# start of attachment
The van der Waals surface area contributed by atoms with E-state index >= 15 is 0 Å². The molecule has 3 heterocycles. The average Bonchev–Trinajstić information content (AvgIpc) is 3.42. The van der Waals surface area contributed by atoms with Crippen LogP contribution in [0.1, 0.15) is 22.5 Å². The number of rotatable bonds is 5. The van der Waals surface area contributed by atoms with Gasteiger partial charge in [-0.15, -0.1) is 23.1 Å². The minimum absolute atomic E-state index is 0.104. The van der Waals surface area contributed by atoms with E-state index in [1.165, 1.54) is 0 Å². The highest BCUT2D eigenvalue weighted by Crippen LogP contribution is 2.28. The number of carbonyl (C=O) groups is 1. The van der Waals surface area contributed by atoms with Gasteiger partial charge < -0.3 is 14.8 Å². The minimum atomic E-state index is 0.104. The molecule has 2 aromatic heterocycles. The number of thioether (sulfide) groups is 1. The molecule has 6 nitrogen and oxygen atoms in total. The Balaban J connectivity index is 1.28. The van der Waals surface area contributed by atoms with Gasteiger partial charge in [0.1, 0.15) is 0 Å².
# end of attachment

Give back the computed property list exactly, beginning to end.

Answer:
The van der Waals surface area contributed by atoms with E-state index >= 15 is 0 Å². The molecule has 3 heterocycles. The average Bonchev–Trinajstić information content (AvgIpc) is 3.42. The van der Waals surface area contributed by atoms with Crippen LogP contribution in [0.1, 0.15) is 22.5 Å². The number of rotatable bonds is 5. The van der Waals surface area contributed by atoms with Gasteiger partial charge in [-0.15, -0.1) is 23.1 Å². The minimum absolute atomic E-state index is 0.104. The van der Waals surface area contributed by atoms with E-state index in [1.165, 1.54) is 0 Å². The highest BCUT2D eigenvalue weighted by Crippen LogP contribution is 2.28. The number of carbonyl (C=O) groups is 1. The van der Waals surface area contributed by atoms with Gasteiger partial charge < -0.3 is 14.8 Å². The minimum atomic E-state index is 0.104. The molecule has 2 aromatic heterocycles. The number of thioether (sulfide) groups is 1. The molecule has 6 nitrogen and oxygen atoms in total. The Balaban J connectivity index is 1.28. The van der Waals surface area contributed by atoms with Gasteiger partial charge in [0.1, 0.15) is 0 Å².